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Title: Accurate determination of segmented X-ray detector geometry

Recent advances in X-ray detector technology have resulted in the introduction of segmented detectors composed of many small detector modules tiled together to cover a large detection area. Due to mechanical tolerances and the desire to be able to change the module layout to suit the needs of different experiments, the pixels on each module might not align perfectly on a regular grid. Several detectors are designed to permit detector sub-regions (or modules) to be moved relative to each other for different experiments. Accurate determination of the location of detector elements relative to the beam-sample interaction point is critical for many types of experiment, including X-ray crystallography, coherent diffractive imaging (CDI), small angle X-ray scattering (SAXS) and spectroscopy. For detectors with moveable modules, the relative positions of pixels are no longer fixed, necessitating the development of a simple procedure to calibrate detector geometry after reconfiguration. We describe a simple and robust method for determining the geometry of segmented X-ray detectors using measurements obtained by serial crystallography. By comparing the location of observed Bragg peaks to the spot locations predicted from the crystal indexing procedure, the position, rotation and distance of each module relative to the interaction region can be refined.more » Furthermore, we show that the refined detector geometry greatly improves the results of experiments.« less
Authors:
 [1] ;  [1] ;  [1] ;  [1] ;  [2] ;  [1]
  1. Deutsches Elektronen-Synchrotron (DESY), Hamburg (Germany)
  2. Deutsches Elektronen-Synchrotron (DESY), Hamburg (Germany); Univ. of Hamburg, Hamburg (Germany); Centre for Ultrafast Imaging, Hamburg (Germany)
Publication Date:
Grant/Contract Number:
P41GM103393; P41RR001209; AC02-76SF00515
Type:
Accepted Manuscript
Journal Name:
Optics Express
Additional Journal Information:
Journal Volume: 23; Journal Issue: 22; Journal ID: ISSN 1094-4087
Publisher:
Optical Society of America (OSA)
Research Org:
SLAC National Accelerator Lab., Menlo Park, CA (United States); Univ. of Hamburg, Hamburg (Germany)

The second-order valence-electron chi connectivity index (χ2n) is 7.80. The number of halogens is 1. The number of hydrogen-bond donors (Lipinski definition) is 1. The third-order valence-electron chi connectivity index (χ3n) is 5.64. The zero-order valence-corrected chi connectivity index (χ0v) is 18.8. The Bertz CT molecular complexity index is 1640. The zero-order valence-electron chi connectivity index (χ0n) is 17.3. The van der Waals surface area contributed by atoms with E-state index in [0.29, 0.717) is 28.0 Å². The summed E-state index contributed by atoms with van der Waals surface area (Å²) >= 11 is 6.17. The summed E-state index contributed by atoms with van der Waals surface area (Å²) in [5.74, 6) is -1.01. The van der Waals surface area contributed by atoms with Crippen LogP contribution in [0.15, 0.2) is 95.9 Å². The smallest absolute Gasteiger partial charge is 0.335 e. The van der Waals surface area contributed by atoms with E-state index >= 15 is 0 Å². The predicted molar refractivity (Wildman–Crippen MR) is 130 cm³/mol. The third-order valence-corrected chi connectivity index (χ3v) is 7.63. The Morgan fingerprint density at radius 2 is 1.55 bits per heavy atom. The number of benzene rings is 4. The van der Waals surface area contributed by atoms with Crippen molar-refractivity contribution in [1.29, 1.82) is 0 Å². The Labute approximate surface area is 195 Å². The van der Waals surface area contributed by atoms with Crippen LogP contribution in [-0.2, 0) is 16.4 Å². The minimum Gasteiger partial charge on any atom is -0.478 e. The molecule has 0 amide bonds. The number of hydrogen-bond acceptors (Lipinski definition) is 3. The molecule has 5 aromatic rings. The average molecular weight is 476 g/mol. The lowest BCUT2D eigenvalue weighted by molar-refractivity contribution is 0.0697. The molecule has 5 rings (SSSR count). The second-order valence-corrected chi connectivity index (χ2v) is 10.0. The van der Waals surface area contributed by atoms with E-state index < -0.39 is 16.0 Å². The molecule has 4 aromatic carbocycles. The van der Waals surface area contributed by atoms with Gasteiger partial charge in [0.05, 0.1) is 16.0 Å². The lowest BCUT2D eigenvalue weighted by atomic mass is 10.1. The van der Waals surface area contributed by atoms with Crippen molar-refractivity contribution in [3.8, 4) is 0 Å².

Sponsoring Org:
USDOE Office of Science (SC)
Country of Publication:
United States
Language:
English
Subject:
46 INSTRUMENTATION RELATED TO NUCLEAR SCIENCE AND TECHNOLOGY; detection; metrology; X-rays; soft x-rays; extreme ultraviolet; diffraction
OSTI Identifier:
1234724
Alternate Identifier(s):
OSTI ID: 1239271

Yefanov, Oleksandr, Mariani, Valerio, Gati, Cornelius, White, Thomas A., Chapman, Henry N., and Barty, Anton. Accurate determination of segmented X-ray detector geometry. United States: N. p., Web. doi:10.1364/OE.23.028459.
Yefanov, Oleksandr, Mariani, Valerio, Gati, Cornelius, White, Thomas A., Chapman, Henry N., & Barty, Anton. Accurate determination of segmented X-ray detector geometry. United States. doi:10.1364/OE.23.028459.
Yefanov, Oleksandr, Mariani, Valerio, Gati, Cornelius, White, Thomas A., Chapman, Henry N., and Barty, Anton. 2015. "Accurate determination of segmented X-ray detector geometry". United States. doi:10.1364/OE.23.028459. https://www.osti.gov/servlets/purl/1234724.
@article{osti_1234724,
title = {Accurate determination of segmented X-ray detector geometry},
author = {Yefanov, Oleksandr and Mariani, Valerio and Gati, Cornelius and White, Thomas A. and Chapman, Henry N. and Barty, Anton},
abstractNote = {Recent advances in X-ray detector technology have resulted in the introduction of segmented detectors composed of many small detector modules tiled together to cover a large detection area. Due to mechanical tolerances and the desire to be able to change the module layout to suit the needs of different experiments, the pixels on each module might not align perfectly on a regular grid. Several detectors are designed to permit detector sub-regions (or modules) to be moved relative to each other for different experiments. Accurate determination of the location of detector elements relative to the beam-sample interaction point is critical for many types of experiment, including X-ray crystallography, coherent diffractive imaging (CDI), small angle X-ray scattering (SAXS) and spectroscopy. For detectors with moveable modules, the relative positions of pixels are no longer fixed, necessitating the development of a simple procedure to calibrate detector geometry after reconfiguration. We describe a simple and robust method for determining the geometry of segmented X-ray detectors using measurements obtained by serial crystallography. By comparing the location of observed Bragg peaks to the spot locations predicted from the crystal indexing procedure, the position, rotation and distance of each module relative to the interaction region can be refined. Furthermore, we show that the refined detector geometry greatly improves the results of experiments.},
doi = {10.1364/OE.23.028459},
journal = {Optics Express},
number = 22,
volume = 23,
place = {United States},
year = {2015},
month = {10}
}

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